Stocks to buy

Insurance stocks are attractive long-term investments for dividend growth investors. This is because the business model is appealing for investment.

Top insurance companies produce a high level of profits each year because they make money in two ways. Not only do insurers collect premium income on the policies they underwrite but they also make money by investing the large sums of accumulated premiums that have not been paid out as claims.

Due to this, many insurance stocks can be found on the various lists of long-term dividend growth stocks, such as the Dividend Aristocrats and Dividend Kings.

The following three insurance stocks have long histories of dividend growth, solid dividend yields above the S&P 500 average, and long-term growth potential.

Equitable Holdings (EQH)

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Equitable Holdings (NYSE:EQH) is a leading financial services company specializing in individual retirement, group retirement, investment management and research, and protection solutions. With a history tracing back to 1859, the firm was formerly a fully owned subsidiary of France’s AXA. The company completed its U.S. initial public offering (IPO) in 2018 and has raised its dividend every year since.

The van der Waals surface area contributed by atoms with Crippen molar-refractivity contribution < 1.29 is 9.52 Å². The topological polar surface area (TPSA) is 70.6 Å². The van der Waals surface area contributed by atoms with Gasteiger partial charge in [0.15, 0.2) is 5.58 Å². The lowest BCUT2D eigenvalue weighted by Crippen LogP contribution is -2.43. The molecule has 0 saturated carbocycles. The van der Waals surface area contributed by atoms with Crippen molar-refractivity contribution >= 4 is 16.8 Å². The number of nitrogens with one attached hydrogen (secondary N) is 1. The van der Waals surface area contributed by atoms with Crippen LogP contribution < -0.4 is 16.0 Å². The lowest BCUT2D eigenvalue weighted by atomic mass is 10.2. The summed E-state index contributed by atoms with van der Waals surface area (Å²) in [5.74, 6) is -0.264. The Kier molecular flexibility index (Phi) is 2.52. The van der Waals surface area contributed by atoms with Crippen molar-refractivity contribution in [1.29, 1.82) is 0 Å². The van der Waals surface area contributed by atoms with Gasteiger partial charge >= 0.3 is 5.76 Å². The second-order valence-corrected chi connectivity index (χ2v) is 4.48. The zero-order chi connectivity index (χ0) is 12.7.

Equitable Holdings reported Q2 2023 earnings on Aug. 2. For the quarter, the company reported net income of $2.06 per share, compared to the $2.47 in earnings per share (EPS) in the same period of 2022. The company also declared a dividend of 22 cents per share of common stock. This dividend was paid on Aug. 14.

The company outlined some key growth initiatives during its inaugural investor day in May and provided some meaningful updates to the company’s financial guidance to 2027, including $2 billion of cash generation and 12%-15% non-GAAP operating EPS. Importantly for dividend investors, the company has revised its payout ratio target to 60%-70% of non-GAAP operating earnings.

We expect that earnings and dividends will grow at a compound annual growth rate (CAGR) of approximately 6% over the next five years, with expected 2028 EPS of around $7.36 and a dividend payment of $1.18 per share.

With reliable earnings, and an extremely low payout ratio of 16%, Equitable Holdings is well-positioned to carry on its growth strategy even in the face of rising interest rates and an overall negative macro climate. With the consistent cash flows from premiums coming in, and a comparatively low dividend expense, there is plenty of room to continue raising dividends. EQH stock yields 3.2%.

Aflac (AFL)

Source: Ken Wolter /

Aflac (NYSE:AFL), founded in 1955, is the world’s largest underwriter of supplemental cancer insurance. The diversified insurance corporation also provides accident, short-term disability, critical illness, dental, vision and life insurance. Roughly 70% of the company’s pretax earnings are from Japan, with 30% coming from the U.S.

Aflac has a tremendous history of dividend increases. It has increased its dividend for 41 consecutive years, placing it on the exclusive list of Dividend Aristocrats.

On Aug. 1, Aflac announced second-quarter results for the period ending June 30. For the quarter, the company reported $5.17 billion in revenue, a 2.8% decline compared to Q2 of 2022. However, revenue was $700 million higher than expected. On an adjusted basis, EPS equaled $1.58 versus $2.16 in the year-ago period. Adjusted book value increased 11.5% to $46.61 per share.